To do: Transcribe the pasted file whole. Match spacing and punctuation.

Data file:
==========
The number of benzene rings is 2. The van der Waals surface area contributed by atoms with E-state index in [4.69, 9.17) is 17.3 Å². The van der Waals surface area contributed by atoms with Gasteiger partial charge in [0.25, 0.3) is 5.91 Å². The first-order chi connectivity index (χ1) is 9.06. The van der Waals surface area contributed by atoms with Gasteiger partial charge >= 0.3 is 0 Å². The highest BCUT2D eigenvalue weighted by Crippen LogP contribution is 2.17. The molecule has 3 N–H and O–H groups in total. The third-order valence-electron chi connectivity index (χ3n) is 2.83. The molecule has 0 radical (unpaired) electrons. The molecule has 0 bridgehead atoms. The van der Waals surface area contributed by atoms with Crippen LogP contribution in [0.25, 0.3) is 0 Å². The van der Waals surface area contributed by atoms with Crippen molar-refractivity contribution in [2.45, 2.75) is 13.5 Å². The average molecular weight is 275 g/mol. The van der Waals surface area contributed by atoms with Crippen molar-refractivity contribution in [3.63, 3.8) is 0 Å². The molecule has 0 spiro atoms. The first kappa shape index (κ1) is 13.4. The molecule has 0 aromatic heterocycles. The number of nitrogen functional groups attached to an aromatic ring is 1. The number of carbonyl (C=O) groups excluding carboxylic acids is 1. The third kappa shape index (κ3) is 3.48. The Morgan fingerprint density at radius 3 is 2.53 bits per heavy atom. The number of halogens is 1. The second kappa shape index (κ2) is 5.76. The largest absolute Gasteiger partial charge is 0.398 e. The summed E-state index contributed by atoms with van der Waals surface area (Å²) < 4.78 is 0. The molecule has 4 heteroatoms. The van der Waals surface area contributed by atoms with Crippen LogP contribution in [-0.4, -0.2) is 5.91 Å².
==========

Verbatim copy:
The number of benzene rings is 2. The van der Waals surface area contributed by atoms with E-state index in [4.69, 9.17) is 17.3 Å². The van der Waals surface area contributed by atoms with Gasteiger partial charge in [0.25, 0.3) is 5.91 Å². The first-order chi connectivity index (χ1) is 9.06. The van der Waals surface area contributed by atoms with Gasteiger partial charge >= 0.3 is 0 Å². The highest BCUT2D eigenvalue weighted by Crippen LogP contribution is 2.17. The molecule has 3 N–H and O–H groups in total. The third-order valence-electron chi connectivity index (χ3n) is 2.83. The molecule has 0 radical (unpaired) electrons. The molecule has 0 bridgehead atoms. The van der Waals surface area contributed by atoms with Crippen LogP contribution in [0.25, 0.3) is 0 Å². The van der Waals surface area contributed by atoms with Crippen molar-refractivity contribution in [2.45, 2.75) is 13.5 Å². The average molecular weight is 275 g/mol. The van der Waals surface area contributed by atoms with Crippen molar-refractivity contribution in [3.63, 3.8) is 0 Å². The molecule has 0 spiro atoms. The first kappa shape index (κ1) is 13.4. The molecule has 0 aromatic heterocycles. The number of nitrogen functional groups attached to an aromatic ring is 1. The number of carbonyl (C=O) groups excluding carboxylic acids is 1. The third kappa shape index (κ3) is 3.48. The Morgan fingerprint density at radius 3 is 2.53 bits per heavy atom. The number of halogens is 1. The second kappa shape index (κ2) is 5.76. The largest absolute Gasteiger partial charge is 0.398 e. The summed E-state index contributed by atoms with van der Waals surface area (Å²) < 4.78 is 0. The molecule has 4 heteroatoms. The van der Waals surface area contributed by atoms with Crippen LogP contribution in [-0.4, -0.2) is 5.91 Å².